Connecticut Gov. Dannel P. Malloy is a Roman Catholic. He even graduated from a Jesuit school, Boston College. The new pope, Francis, is the first Jesuit to be elected pope. That may be all the two have in common. If Dannel were pope, he would not be representing God on earth. He would pretend he is God, at least if we are to take his remarks seriously.
Just hours before Cardinal Jorge Bergoglio was elected the new pope, Gov. Malloy was asked by John Dankosky of WNPR radio what changes he hoped the next pope would make to the church. Malloy responded, “just about everything.” The answer was instructive on many fronts.
The governor wants the church to be “more recognizing of women’s’ rights” and to treat women with more respect. Read that to mean, Malloy wants the church to sanction abortion.
Malloy added, “most Catholics have moved far away from some of the teachings of the church and those teachings of the church are not necessarily tied to the Old Testament or the New Testament. They are ideas and concepts that were brought about as a result of political machinations in the ancient history of the church. I want a church that is responsive to the people that it seeks to serve and I want a church that is growing.”
Translation: the Catholic Church should recognize gay and lesbian marriage, abortion, contraception, adultery, divorce, female priests and appeal to what its flock demands.
The Catholic Church is not a democratic-republic, nor should it be. It’s mission is not to accede to a popularity contest. The people serve the Church. The Church does not serve the people. That the Church has been witness to “political machinations” is no major revelation. Put two people in a room and you’ll get political machinations.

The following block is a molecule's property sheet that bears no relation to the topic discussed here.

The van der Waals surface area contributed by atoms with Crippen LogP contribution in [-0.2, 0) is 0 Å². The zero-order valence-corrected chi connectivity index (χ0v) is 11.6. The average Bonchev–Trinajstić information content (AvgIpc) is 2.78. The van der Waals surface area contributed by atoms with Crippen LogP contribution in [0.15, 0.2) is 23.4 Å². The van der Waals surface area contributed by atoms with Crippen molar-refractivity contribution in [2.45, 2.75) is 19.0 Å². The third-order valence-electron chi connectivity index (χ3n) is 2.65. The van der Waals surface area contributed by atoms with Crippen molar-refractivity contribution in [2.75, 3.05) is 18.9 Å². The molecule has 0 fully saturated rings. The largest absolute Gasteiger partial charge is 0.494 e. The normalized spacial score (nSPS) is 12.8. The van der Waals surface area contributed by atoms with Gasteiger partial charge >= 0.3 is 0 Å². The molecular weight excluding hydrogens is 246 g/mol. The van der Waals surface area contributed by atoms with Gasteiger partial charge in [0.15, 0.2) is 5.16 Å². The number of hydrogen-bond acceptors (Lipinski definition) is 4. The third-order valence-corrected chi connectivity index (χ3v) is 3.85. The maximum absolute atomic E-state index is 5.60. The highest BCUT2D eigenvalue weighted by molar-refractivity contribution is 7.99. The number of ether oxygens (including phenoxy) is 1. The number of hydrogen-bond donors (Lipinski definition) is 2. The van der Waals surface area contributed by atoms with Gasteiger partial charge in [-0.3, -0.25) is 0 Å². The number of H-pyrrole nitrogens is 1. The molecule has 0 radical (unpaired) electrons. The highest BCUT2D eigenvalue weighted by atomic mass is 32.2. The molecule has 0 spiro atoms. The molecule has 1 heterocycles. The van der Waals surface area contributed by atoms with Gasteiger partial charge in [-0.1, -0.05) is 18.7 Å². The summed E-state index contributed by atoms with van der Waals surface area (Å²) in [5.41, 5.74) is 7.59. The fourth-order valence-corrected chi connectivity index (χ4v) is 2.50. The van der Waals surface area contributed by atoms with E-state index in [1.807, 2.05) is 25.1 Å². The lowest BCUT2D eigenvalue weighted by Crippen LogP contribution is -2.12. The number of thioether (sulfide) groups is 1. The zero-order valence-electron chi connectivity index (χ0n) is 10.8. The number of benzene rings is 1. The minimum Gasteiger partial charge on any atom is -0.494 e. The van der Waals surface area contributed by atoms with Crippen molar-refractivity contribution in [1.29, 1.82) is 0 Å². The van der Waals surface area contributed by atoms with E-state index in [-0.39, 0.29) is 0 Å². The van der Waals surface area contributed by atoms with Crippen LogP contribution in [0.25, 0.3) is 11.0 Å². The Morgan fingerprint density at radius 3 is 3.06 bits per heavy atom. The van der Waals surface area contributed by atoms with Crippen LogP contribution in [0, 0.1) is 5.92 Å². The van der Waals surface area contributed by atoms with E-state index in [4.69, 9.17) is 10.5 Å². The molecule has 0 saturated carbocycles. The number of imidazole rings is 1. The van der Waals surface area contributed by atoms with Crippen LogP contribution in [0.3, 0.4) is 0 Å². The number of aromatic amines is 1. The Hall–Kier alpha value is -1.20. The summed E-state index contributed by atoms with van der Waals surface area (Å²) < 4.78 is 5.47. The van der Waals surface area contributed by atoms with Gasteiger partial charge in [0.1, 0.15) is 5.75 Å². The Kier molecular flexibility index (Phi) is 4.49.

Can the church be malleable? Yes, it can, in certain areas, but not in doctrine, and that is the area to which this governor refers. Catholicism doesn’t work that way, and Malloy, of all people, should know that. Nobody is forcing the governor or Catholics, who have moved far away from the teachings of the church, from adhering to its doctrine. There are plenty of other of religions that fit “their” needs. But if they want to subscribe to Catholicism, these are the rules, pure and simple.
The Catholic Church welcomes all with open arms. Its only requisite is that you follow the rule book. If Malloy doesn’t like the Catechism, he can go find another religion. The Ten Commandments and other church doctrine are not open to some backroom deal. In the meantime, he ought to worry about his floundering budget, instead of playing pope.